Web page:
Till a few days ago, before streaming a Youtube video, you most probably had to dedicate around 45 seconds to watch young political activists speaking about working with Rahul Gandhi as equals in a party that encouraged the youth. It might be ironic for a party that swears by a dynasty to proclaim equity in its work culture, but it highlighted the fact that political parties have increasingly started looking like brands, carefully working to build a specific image.

Another quick image refurbishment tactic for political parties seems to involve giving away tickets to celebrities. Trinamool Congress leader and West Bengal Chief Minister Mamata Banerjee unveiled a star-heavy candidate list last week, including Bengali actors like Dev, Moon Moon Sen, Sandhya Ray, singer Indranil Sen, in continuation of a legacy began by those like Debashree Ray, Tapash Pal and Satabdi Ray.

But Didi does not expect much “work” from these personalities, as is clear in her recent defence of Debashree’s absence from her constituency, saying she is a guest to TMC and cannot be expected to run around like politicians do. What she does expect is campaigning, that would surely up the glamour quotient for the party. Actors and celebrities are faces that people have already accepted, and it makes it easier for them to then buy the story and promises made by a party.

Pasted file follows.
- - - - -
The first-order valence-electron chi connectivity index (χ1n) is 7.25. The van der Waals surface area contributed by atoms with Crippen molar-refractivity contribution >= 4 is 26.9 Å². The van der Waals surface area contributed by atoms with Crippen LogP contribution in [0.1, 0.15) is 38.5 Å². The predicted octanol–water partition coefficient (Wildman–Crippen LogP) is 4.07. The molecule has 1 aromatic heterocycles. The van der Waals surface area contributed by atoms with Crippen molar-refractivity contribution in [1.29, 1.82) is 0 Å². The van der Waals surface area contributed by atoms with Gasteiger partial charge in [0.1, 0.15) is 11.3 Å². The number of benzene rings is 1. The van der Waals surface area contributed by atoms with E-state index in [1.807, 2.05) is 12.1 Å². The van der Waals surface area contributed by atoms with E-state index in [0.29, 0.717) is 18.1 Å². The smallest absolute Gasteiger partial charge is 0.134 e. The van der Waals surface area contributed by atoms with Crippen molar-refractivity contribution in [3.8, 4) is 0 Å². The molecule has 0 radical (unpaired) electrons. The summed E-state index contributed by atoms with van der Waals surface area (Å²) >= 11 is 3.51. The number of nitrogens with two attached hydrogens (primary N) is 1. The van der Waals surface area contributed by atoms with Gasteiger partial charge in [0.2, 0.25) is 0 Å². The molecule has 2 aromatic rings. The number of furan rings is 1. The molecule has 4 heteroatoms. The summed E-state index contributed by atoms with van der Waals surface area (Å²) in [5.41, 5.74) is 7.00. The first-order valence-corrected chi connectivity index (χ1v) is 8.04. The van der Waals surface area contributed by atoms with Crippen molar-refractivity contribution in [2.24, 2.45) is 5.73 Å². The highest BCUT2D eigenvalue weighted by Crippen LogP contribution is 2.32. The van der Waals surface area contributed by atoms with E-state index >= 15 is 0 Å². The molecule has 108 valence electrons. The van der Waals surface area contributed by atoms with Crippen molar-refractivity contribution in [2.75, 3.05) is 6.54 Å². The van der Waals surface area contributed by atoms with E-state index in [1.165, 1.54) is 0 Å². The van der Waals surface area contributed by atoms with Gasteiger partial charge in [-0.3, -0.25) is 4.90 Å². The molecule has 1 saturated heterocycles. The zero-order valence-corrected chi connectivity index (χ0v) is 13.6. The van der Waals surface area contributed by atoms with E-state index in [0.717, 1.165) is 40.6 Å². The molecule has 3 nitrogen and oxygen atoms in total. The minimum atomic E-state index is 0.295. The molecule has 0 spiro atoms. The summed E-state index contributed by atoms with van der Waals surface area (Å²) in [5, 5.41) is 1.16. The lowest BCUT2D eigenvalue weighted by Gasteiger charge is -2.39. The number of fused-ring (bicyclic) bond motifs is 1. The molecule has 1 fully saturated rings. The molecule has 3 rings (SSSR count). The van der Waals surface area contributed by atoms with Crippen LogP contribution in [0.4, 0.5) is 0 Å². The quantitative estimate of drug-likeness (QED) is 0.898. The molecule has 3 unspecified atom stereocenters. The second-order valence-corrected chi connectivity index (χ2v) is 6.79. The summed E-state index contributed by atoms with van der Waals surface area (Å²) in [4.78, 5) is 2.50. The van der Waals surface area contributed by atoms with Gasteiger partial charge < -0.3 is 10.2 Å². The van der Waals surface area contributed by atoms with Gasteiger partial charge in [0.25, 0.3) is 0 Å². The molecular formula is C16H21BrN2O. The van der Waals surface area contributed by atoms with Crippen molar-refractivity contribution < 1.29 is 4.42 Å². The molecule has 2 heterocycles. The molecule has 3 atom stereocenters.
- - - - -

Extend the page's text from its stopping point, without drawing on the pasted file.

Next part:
But the disconnect between the actor and the electorate is tragic bordering on being farcical when Moon Moon was quoted speaking at length about coping with the heat and trying to look “glamorous” while campaigning in Bankura.

Actors can become politicians; there are plenty of examples in India and abroad; but the word “become” is crucial here. Most celebrities who get tickets to contest elections are seldom serious about this process of “becoming” a leader, who must voice the concerns and rights of his/her constituency. Like Mamata said, they are guests, and like all good guests they are not allowed to disappoint their host. Take the example of singer Kabir Suman, who had voiced his concerns about the working of Trinamool Congress while being an MP from Jadavpur. He has been replaced by Sugata Bose this time. A society or polity where an actor or an artiste loses his voice of dissent is not far away from being plain dangerous.

But the bigger concern with the rise of celebrity endorsements of political parties is who they replace when they bag a ticket for themselves. For the actor Dev to stand against a veteran politician like Santosh Rana in Ghatal, there is a plan and political base, without which Dev himself would not put his own image at risk. This base is built over the years by local cadres of a political party. Bringing in a glamorous face for an image makeover will always amount to the denial of a legitimate right to someone who has actually worked and believes in your party, your ideology (if the party has any) or at least, in your leader. That party member with a better familiarity with the local people and their issues, will be in a better position to represent them. The celebrity culture is not only unjust to the party cadres, but also denies the people a more committed voice to represent them.